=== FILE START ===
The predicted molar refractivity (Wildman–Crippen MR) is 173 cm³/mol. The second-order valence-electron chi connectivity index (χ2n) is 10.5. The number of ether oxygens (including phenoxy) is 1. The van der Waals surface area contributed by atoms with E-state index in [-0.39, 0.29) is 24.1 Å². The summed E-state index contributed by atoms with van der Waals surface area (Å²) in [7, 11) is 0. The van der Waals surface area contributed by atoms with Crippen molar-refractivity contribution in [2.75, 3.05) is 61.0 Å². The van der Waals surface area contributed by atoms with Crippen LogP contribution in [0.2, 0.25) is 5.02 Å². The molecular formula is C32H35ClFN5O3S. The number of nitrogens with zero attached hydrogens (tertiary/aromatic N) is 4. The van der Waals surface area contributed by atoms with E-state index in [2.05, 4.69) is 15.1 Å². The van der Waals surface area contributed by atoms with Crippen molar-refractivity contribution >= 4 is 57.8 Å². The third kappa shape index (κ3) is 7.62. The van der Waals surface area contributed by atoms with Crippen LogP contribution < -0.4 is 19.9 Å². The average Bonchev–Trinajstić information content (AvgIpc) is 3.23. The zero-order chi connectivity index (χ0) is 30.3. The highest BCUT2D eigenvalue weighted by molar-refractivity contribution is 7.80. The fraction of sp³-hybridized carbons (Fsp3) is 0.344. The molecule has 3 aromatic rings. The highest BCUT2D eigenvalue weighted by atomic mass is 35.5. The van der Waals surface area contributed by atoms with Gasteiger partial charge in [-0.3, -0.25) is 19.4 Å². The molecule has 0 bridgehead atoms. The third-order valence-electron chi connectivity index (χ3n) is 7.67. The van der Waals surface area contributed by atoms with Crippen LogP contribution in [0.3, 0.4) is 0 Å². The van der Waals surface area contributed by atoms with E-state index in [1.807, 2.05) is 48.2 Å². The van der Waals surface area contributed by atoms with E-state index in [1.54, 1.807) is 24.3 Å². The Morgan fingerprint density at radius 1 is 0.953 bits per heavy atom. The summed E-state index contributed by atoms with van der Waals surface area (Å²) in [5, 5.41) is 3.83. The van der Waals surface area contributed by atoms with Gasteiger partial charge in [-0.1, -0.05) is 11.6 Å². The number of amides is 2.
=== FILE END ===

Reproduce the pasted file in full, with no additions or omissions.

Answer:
The predicted molar refractivity (Wildman–Crippen MR) is 173 cm³/mol. The second-order valence-electron chi connectivity index (χ2n) is 10.5. The number of ether oxygens (including phenoxy) is 1. The van der Waals surface area contributed by atoms with E-state index in [-0.39, 0.29) is 24.1 Å². The summed E-state index contributed by atoms with van der Waals surface area (Å²) in [7, 11) is 0. The van der Waals surface area contributed by atoms with Crippen molar-refractivity contribution in [2.75, 3.05) is 61.0 Å². The van der Waals surface area contributed by atoms with Crippen LogP contribution in [0.2, 0.25) is 5.02 Å². The molecular formula is C32H35ClFN5O3S. The number of nitrogens with zero attached hydrogens (tertiary/aromatic N) is 4. The van der Waals surface area contributed by atoms with E-state index in [2.05, 4.69) is 15.1 Å². The van der Waals surface area contributed by atoms with Crippen molar-refractivity contribution >= 4 is 57.8 Å². The third kappa shape index (κ3) is 7.62. The van der Waals surface area contributed by atoms with Crippen LogP contribution < -0.4 is 19.9 Å². The average Bonchev–Trinajstić information content (AvgIpc) is 3.23. The zero-order chi connectivity index (χ0) is 30.3. The highest BCUT2D eigenvalue weighted by molar-refractivity contribution is 7.80. The fraction of sp³-hybridized carbons (Fsp3) is 0.344. The molecule has 3 aromatic rings. The highest BCUT2D eigenvalue weighted by atomic mass is 35.5. The van der Waals surface area contributed by atoms with Gasteiger partial charge in [-0.3, -0.25) is 19.4 Å². The molecule has 0 bridgehead atoms. The third-order valence-electron chi connectivity index (χ3n) is 7.67. The van der Waals surface area contributed by atoms with Crippen LogP contribution in [0.3, 0.4) is 0 Å². The van der Waals surface area contributed by atoms with E-state index in [1.807, 2.05) is 48.2 Å². The van der Waals surface area contributed by atoms with E-state index in [1.54, 1.807) is 24.3 Å². The Morgan fingerprint density at radius 1 is 0.953 bits per heavy atom. The summed E-state index contributed by atoms with van der Waals surface area (Å²) in [5, 5.41) is 3.83. The van der Waals surface area contributed by atoms with Gasteiger partial charge in [-0.1, -0.05) is 11.6 Å². The number of amides is 2.